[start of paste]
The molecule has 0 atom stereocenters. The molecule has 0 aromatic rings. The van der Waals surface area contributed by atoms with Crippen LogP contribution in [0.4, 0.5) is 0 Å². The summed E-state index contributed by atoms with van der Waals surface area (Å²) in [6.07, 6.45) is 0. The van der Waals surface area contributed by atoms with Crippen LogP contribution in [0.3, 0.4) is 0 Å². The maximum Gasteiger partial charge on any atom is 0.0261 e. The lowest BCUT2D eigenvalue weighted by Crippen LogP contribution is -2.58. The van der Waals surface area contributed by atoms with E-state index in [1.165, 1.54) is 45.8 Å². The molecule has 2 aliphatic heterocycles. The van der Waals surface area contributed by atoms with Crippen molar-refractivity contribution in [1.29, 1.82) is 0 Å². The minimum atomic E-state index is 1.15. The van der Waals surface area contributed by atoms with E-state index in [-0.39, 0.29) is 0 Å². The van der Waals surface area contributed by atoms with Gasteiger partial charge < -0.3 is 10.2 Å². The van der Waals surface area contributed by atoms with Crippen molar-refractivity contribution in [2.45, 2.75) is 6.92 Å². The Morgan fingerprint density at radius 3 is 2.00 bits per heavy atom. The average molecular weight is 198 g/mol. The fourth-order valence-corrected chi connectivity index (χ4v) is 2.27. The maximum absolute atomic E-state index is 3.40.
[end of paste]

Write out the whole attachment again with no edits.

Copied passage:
The molecule has 0 atom stereocenters. The molecule has 0 aromatic rings. The van der Waals surface area contributed by atoms with Crippen LogP contribution in [0.4, 0.5) is 0 Å². The summed E-state index contributed by atoms with van der Waals surface area (Å²) in [6.07, 6.45) is 0. The van der Waals surface area contributed by atoms with Crippen LogP contribution in [0.3, 0.4) is 0 Å². The maximum Gasteiger partial charge on any atom is 0.0261 e. The lowest BCUT2D eigenvalue weighted by Crippen LogP contribution is -2.58. The van der Waals surface area contributed by atoms with E-state index in [1.165, 1.54) is 45.8 Å². The molecule has 2 aliphatic heterocycles. The van der Waals surface area contributed by atoms with Crippen molar-refractivity contribution in [1.29, 1.82) is 0 Å². The minimum atomic E-state index is 1.15. The van der Waals surface area contributed by atoms with E-state index in [-0.39, 0.29) is 0 Å². The van der Waals surface area contributed by atoms with Gasteiger partial charge < -0.3 is 10.2 Å². The van der Waals surface area contributed by atoms with Crippen molar-refractivity contribution in [2.45, 2.75) is 6.92 Å². The Morgan fingerprint density at radius 3 is 2.00 bits per heavy atom. The average molecular weight is 198 g/mol. The fourth-order valence-corrected chi connectivity index (χ4v) is 2.27. The maximum absolute atomic E-state index is 3.40.